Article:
Auditor's findings, opinions sometimes differ from GOP spin

November 6, 2013 

State Auditor Beth Wood grew up on a Craven County farm where money was scarce and little was wasted. She had two pairs of shoes, one for church and one for school, and it was big trouble if she mixed them up. During summers, she worked barefoot.

It was a good background for acquiring a work ethic, a respect for thrift and an awareness of how resources should fit needs – all qualities to be valued in one who watches over the spending of taxpayer dollars.

Given Wood’s no-nonsense approach, her work should fit well with Republican Gov. Pat McCrory’s pledge to make state government more efficient. But in several cases, the auditor’s findings have been distorted or ignored.

In a recent meeting with reporters and editors at The News & Observer, Wood, a Democrat, discussed her background and her commitment to a nonpartisan assessment of how best to serve taxpayers.

“People ask me on the campaign trail whether I’m a Republican or a Democrat. I tell them I’m a CPA,” she said. “We audit the blue dollars and the red dollars. I don’t care who you are. If you’re wasting my tax dollars, quit it. Quit it.”

That down-the-middle philosophy was strained early this year when Wood appeared at a news conference with Gov. Pat McCrory and DHHS Secretary Aldona Wos. The governor and the secretary leaned heavily on the findings of a state audit to assert that the state’s Medicaid system was fat with administrative costs and had repeatedly exceeded its budget by hundreds of millions of dollars.

That audit was used to justify the decision by the governor and Republican leaders in the General Assembly not to accept federal funds to expand Medicaid under the Affordable Care Act. The decision deprived an estimated 500,000 North Carolinians of becoming eligible for Medicaid. It also cut off a crucial source of money for hospitals, especially in rural areas, and cost the state a boom in health care-related jobs.

But last week, Wood said her audit didn’t find actual waste in Medicaid spending or administration. What it found was a need to improve oversight and a failure to realize savings that the General Assembly requested.

“I’ve said in interviews that ‘broken’ is the governor’s term. I never said it. My audit doesn’t say it. The governor said it was broken before my audit ever came out,” she said.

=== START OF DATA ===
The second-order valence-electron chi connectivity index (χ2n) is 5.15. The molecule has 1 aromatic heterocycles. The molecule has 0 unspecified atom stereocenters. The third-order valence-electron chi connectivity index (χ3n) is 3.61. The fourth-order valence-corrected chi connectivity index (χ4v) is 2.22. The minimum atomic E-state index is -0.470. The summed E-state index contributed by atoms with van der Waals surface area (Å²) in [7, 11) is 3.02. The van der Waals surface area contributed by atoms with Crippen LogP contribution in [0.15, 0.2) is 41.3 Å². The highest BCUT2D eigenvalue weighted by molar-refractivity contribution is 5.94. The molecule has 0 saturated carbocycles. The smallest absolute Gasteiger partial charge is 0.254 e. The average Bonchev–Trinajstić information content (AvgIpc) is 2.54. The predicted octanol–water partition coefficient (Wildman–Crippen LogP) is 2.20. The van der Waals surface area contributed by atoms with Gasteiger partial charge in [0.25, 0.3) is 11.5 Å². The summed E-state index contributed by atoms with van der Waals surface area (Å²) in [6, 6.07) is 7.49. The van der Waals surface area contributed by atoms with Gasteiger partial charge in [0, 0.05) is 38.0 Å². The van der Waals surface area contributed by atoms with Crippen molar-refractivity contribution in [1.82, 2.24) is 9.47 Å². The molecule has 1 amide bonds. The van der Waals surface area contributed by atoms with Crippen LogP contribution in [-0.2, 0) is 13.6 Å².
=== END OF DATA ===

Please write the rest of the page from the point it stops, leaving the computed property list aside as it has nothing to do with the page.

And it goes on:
Another issue was why DHHS went ahead on July 1 with a faulty new computer system for paying the state’s 70,000 Medicaid providers after Wood’s office had repeatedly warned that there were signs of trouble. “We gave enough evidence that July 1 was not a good go-live date,” she said.

The reason DHHS pushed ahead, Wood said, was an unwillingness to pay to keep the previous system as a backup during the roll-out of the NCTracks system. The federal government paid 90 percent of the old system and 90 percent of building the new system, but it would not continue paying for two systems after July 1. “The state was going to be stuck with one cost or the other,” Wood said.

On other changes McCrory has hailed as efficiency moves, the state’s financial watchdog is skeptical.

To attract more jobs to North Carolina, McCrory is pushing to privatize some Department of Commerce job-recruiting operations under a nonprofit corporation. He says it will allow for a “more nimble” effort to lure companies, but such efforts in other states have been plagued by charges of misuse of public funds and a lack of transparency.

“If North Carolina doesn’t watch over this nonprofit organization, we’re going to have the same write-ups other states have,” Wood said.

Flexibility and accountability also are the justifications for McCrory’s stripping civil service protections from more state jobs. New legislation increased the number of “exempt” positions to 1,500. During the Perdue administration, about 400 exempt positions were allowed.

McCrory says the changes will make employees more responsive and accountable. Critics say the shift creates a new swath of patronage positions. “With no qualifications attached to those positions, I don’t know that that helps state government,” Wood said.

Wood has the right independent attitude about auditing “the red dollars and the blue dollars,” but she should be wary of having her impartiality used as political cover and of how others twist her findings into their justifications.

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